Air passenger woes: Congress raises threat of new airline regulations as fix


A Congressional committee grilled airline CEOs at a hearing Tuesday over high-profile customer incidents that raised concerns about the treatment of airline passengers.

Rep. Bill Shuster, R-Pa., chairman of the House transportation committee, raised the specter of increased regulation of airlines to address the issues, if airlines can’t fix the problems on their own.

Some say limited competition due to the domination of the industry by a few airlines decreases the incentive to treat customers well. But Shuster and other members of Congress, with deference to the free market, are hesitant to increase regulation of the industry. And some airlines say they are already introducing policy changes to improve their handling of customers.

Shuster in his written opening statement said “something is clearly broken when we see passengers being treated the way some of them have been treated on recent flights,” citing the now infamous incident when a United Airlines passenger was dragged off a plane and an American Airlines passenger who was struck by her stroller that was yanked away by a flight attendant.

“It’s just common decency and common sense that you don’t treat a person that way, let alone a paying customer,” Shuster said.

He said he does not believe in “over-burdening our businesses with regulation.” But he said “Congress will not hesitate to act, whenever necessary, to ensure your customers are treated with the respect they deserve.”

Atlanta-based Delta Air Lines did not testify at the hearing, but said it has been briefing members of Congress and their staff on the airline’s customer care policies and reliability. “We look forward to working with Congress and the Administration on these critical issues as we move forward,” Delta said in a written statement Tuesday.

Meanwhile, the U.S. Travel Association this week pointed to the domination of the airline industry by a handful of carriers as an issue underlying the problems. The association pointed to the fact that the four biggest airlines control nearly 69 percent of domestic flying.

The industry group said the status quo does not give airlines the incentive to “treat their customers with care and respect at every turn.”

New Jersey Gov. Chris Christie last month called for airline overbooking to be suspended in the wake of the United dragging incident. Although the incident was not the result of overbooking and was instead due to the airline’s attempt to accommodate crew members to get to another flight.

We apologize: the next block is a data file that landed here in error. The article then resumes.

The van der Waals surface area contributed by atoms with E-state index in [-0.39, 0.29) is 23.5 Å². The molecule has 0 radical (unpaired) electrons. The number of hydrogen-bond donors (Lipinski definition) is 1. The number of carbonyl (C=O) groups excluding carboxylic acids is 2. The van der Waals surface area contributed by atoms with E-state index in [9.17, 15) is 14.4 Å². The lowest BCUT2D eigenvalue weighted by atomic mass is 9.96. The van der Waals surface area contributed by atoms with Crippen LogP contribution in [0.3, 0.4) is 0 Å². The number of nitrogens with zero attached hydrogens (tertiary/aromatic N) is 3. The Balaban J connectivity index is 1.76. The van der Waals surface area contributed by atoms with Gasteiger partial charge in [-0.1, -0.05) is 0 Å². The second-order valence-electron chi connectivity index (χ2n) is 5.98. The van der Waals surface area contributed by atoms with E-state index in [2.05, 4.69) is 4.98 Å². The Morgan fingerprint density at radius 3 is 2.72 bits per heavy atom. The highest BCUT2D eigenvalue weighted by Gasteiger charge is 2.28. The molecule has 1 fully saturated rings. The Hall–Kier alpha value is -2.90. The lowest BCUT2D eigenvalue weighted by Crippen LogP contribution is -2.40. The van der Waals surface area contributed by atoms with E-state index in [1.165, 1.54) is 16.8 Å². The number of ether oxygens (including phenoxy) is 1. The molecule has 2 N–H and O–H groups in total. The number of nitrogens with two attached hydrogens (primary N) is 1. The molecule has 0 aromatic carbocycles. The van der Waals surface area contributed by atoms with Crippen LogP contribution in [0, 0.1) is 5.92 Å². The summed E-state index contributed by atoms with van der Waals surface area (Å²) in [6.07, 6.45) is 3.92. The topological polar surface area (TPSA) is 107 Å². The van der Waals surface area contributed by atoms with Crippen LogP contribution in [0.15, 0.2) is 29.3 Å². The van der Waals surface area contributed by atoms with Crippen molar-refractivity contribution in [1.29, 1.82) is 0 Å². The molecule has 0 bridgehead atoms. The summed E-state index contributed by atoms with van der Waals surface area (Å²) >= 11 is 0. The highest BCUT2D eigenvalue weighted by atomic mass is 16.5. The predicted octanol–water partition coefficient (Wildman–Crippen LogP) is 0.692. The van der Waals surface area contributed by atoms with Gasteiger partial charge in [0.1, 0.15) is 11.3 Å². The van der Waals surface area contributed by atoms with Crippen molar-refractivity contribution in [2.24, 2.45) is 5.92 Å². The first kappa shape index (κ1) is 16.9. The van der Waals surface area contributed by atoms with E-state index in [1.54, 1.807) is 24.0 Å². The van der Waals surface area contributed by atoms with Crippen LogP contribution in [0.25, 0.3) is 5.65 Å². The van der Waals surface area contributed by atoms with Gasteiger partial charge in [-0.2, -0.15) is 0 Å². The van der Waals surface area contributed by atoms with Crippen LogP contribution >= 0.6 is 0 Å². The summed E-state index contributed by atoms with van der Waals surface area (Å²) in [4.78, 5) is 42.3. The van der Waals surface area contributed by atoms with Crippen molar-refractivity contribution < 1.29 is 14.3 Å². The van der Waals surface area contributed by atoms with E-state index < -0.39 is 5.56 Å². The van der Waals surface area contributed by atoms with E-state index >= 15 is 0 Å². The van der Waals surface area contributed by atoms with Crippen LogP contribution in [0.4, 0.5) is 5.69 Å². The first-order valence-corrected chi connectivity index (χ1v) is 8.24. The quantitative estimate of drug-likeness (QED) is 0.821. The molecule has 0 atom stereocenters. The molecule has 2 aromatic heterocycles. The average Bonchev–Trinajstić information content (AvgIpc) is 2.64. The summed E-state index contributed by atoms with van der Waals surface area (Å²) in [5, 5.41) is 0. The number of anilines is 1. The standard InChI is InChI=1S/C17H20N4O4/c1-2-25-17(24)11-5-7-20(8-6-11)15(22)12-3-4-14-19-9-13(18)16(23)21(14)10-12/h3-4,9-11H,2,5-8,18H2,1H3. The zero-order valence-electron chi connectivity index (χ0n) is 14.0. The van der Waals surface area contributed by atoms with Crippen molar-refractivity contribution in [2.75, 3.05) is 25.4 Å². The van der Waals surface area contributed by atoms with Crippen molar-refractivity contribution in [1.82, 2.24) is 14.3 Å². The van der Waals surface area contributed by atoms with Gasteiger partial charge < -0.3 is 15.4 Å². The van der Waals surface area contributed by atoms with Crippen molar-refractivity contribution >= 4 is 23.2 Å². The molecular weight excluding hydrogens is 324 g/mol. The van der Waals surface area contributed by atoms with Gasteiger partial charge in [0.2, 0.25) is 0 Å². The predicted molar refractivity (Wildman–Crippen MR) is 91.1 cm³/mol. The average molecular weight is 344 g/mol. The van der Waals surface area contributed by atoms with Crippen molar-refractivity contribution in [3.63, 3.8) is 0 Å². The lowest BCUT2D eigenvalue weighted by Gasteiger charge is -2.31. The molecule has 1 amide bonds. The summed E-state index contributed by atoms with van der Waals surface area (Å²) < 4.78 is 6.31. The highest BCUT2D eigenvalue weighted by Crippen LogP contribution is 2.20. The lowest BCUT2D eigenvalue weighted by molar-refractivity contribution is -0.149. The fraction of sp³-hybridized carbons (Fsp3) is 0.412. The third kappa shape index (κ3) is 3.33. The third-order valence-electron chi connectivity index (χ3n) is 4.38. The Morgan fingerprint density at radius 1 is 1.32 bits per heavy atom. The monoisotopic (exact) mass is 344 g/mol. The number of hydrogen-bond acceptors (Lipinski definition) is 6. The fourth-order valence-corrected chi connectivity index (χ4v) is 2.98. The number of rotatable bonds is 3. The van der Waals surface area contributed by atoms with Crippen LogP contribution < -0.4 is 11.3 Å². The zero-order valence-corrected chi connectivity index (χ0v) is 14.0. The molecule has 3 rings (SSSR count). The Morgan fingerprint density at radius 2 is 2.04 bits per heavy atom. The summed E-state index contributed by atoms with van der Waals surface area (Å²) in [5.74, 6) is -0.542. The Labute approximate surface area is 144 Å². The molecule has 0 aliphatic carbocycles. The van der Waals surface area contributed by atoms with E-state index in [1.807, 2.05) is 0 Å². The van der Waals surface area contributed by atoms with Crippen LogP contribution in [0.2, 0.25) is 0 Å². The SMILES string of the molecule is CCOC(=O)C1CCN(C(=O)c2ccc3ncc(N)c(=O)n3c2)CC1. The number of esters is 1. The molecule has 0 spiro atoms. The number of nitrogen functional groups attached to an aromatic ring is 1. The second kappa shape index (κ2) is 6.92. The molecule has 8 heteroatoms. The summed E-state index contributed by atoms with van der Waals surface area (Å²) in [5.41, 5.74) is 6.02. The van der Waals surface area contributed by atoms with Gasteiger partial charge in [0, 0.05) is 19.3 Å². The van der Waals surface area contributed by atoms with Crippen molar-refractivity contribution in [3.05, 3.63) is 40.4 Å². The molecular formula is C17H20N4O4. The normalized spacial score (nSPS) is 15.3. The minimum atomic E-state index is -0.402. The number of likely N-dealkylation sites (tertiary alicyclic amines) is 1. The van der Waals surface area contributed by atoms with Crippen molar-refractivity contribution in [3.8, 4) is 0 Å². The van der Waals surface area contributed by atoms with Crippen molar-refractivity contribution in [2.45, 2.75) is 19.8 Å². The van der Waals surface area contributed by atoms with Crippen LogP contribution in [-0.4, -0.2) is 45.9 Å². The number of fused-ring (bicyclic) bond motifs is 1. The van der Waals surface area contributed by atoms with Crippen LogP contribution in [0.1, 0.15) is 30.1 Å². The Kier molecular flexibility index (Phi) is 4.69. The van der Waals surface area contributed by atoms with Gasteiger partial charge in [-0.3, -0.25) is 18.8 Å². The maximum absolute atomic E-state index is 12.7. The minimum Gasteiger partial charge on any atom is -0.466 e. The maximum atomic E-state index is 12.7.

Southwest Airlines has pledged to stop overbooking effective May 8, but also said there will still be occasionally flights that are over capacity due to substitutes with smaller aircraft, weight-and-balance restrictions, an inoperable seat or a disabled passenger who may need two seats..

“I will be honest: While we’ve been looking at this issue for many years, the recent events related to overbooking did cause us to stop and pause and take a look at this again,” said Southwest chief commercial officer Bob Jordan. Dallas-based Southwest is the second-largest carrier at Hartsfield-Jackson International Airport

Delta CEO Ed Bastian has said he doesn’t believe more legislation is needed and said Atlanta-based Delta has done a better job of managing overbookings.

Bastian last month called overbooking “a valid business process.” He added that “there are things that happen that create overbooking situations beyond just pure oversales,” citing weather delays and weight-and-balance issues.

“I don’t think we need additional legislation to try to control how the airlines run their businesses in this space,” Bastian said during comments in a conference call last Wednesday on the company’s quarterly financial results. “It’s not a question in my opinion as to whether you overbook. It’s how you manage overbooked situations…. The key is managing it before you get to the boarding process, and that’s what [Delta] has done a very effective and efficient job at.”

Some members of Congress also expressed reservations about increased regulation.

Rep. Rick Crawford, R-Ark., said he doesn’t want “the government to get involved to solve problems in a competitive marketplace,” but added “that means that the industry has to do some self-regulation to demonstrate that you don’t need interference from Congress.”

United Airlines CEO Oscar Munoz, who testified at the hearing, responded: “It’s shameful that an event like the one that we had at United has to drive this kind of conversation…. It was a mistake of epic proportions.”

But, he said, “This will make us better.” United last week announced several improvements to its customer policies, including limiting the use of law enforcement when removing customers from flights.

Bill McGee, who testified at the hearing as an aviation consultant with Consumers Union, said the Consumers Union has never recommended re-regulation of the airline industry.

But, “it’s clear that when you leave customer service up to the airlines on many issues over the years — tarmac delays and other things — they do not do what’s best for their…. customers.”

Rep. Shuster told airlines that he expects to see some of the airlines’ profits “driven back into the company to make sure the customer experience is better.”

“If Congress takes action,” he warned, “it’s going to be one size fits all and it’s not going to fit anybody at the end of the day.”



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